GS: Melissa really has stepped up her game and soared in the last two challenges; she won the last challenge (and a spot in the finale in Mexico), and now she’s won this challenge, too. Her duck was beautiful, though not necessarily the most groundbreaking dish I’ve ever seen in my life. But she was innovative enough that we felt her flavors were new, but the dish was at the same time beautiful, delicious. Here’s the tricky thing about being innovative, which I think George touched on when he was talking about the challenge too: is it takes time and practice to truly innovate. I can only assume that someone like Wylie tries a dish fifty times before it goes on his menu as a full formed creative work, that changes how we all perceive food. Innovation takes patience and some serious brain power. To come up with something in a few hours is a tall order when it needs to be totally delicious AND have a level of innovation that surprises and impresses us. Melissa knew her strengths and perhaps was more relaxed then she would’ve been otherwise, so she made that walnut miso pesto and incorporated it in a really creative, unusual way. It made her dish stand out, and by far it was the most delicious.

Bravotv.com: And then we had our runner, Mei, with her duck curry with vadouvan and yuzu yogurt.

GS: There was something about Mei’s dish that made me think it was the most innovative of the day in a number of ways. However it wasn’t the most successful, and that’s why Melissa took the win. Mei’s dish was not only breathtakingly stark and beautiful, looking so modern on the plate, but she also combined several unusual ingredients, which made for a very untraditional, very modern curry. It was innovative and it stayed with us. You could even see in Tom's reaction that it was a dish to think about. When you tasted it, you weren't sure it worked, but there was something enjoyable about it; the dish didn't simply come together in your mind. It wasn't straight forward. You needed to take a pause, then a second bite, and by the third and fourth bite you started to understand all the different parts, which were very exciting. I think with a few more tries, Mei would’ve really nailed that dish. I was proud of her for pushing us all that way.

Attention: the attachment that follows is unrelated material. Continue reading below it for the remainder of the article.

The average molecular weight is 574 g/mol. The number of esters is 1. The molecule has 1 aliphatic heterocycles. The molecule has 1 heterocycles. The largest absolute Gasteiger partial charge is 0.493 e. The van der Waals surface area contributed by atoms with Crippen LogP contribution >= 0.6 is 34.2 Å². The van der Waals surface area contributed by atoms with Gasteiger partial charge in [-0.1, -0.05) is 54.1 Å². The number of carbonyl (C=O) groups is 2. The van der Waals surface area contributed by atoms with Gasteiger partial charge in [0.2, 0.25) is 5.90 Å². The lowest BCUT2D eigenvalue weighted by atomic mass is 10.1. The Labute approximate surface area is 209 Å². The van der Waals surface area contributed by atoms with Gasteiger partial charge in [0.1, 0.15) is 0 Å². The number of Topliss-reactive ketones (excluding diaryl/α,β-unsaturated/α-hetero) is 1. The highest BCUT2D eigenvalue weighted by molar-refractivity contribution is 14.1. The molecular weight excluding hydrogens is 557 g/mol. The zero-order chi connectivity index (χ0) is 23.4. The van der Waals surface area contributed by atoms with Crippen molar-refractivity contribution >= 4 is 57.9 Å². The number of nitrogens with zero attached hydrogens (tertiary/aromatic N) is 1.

Bravotv.com: Then in our bottom two we had Gregory and George. Gregory did the salmon in tom kha broth with roasted tomatoes, crispy chicken skin, and crispy salmon skin.

GS: There were a lot of fun, tasty components to Gregory’s dish. If this challenge had been to show us an interesting representation of salmon or Thai flavors, he would’ve gotten it right. The thing with Gregory is that as skilled as he is, we were really hoping that he would come out of his comfort zone. The flavors he used were what we have seen from him previously. We didn’t really see a lot of innovation from him. That doesn’t mean we don’t think he worked hard or didn't do a good job. He gave us something that he felt was different in presentation, but the flavors were definitely in his usual wheelhouse. As he said himself when cooking beans in the Quickfire, he felt uncomfortable because he's more accustomed to using Asian flavors and ingredients. So here he was in the Elimination Challenge using Asian flavors. On the other hand the dish tasted great! We loved it, we just didn’t think he fulfilled the challenge of being innovative like we know he could have. And then there was George. . .

Bravotv.com:  Yes, he had the charred octopus, yellow split pea puree, and green apple harissa.

GS: George also stayed in his comfort zone in some ways -- he's cooked us octopus before, so charring octopus did not feel innovative at all for him, I actually felt disappointed when he told us that's what he had made. However, there were probably twenty other components of that dish that did make it feel somewhat innovative. The green apple harissa was one of them for sure. The fact that he called it harissa may be taking some license, but that's OK. I loved it, it went so well with the octopus, and it was something new that all of us had never seen. That said, the rest of the dish didn’t make sense all together. At least three or four of the garnishes he added didn’t serve a purpose on the plate, rather, they detracted from the dish. He spent his time making too many components. They may have shown technique, and you could tell that he was really pushing himself, but it all still has to be one cohesive plate of food, first and foremost. I think it didn’t work because he let himself get preoccupied with all the other pieces instead of focusing on doing one thing really well in an innovative way.

Charring octopus did not feel innovative at all for him, I actually felt disappointed when he told us that's what he had made.


So George's was the dish we least enjoyed eating and thought was the least successful, that’s why he went home. I think George did a tremendous job. He came back once already, and he could come back from Last Chance Kitchen again. He’s a great cook, has a great attitude, and I think he absolutely gave his best throughout the competition, which made everyone better. I don’t always say that, but I think when he came back, he really changed the game and the whole season was better for it.

Now, onward to Mexico!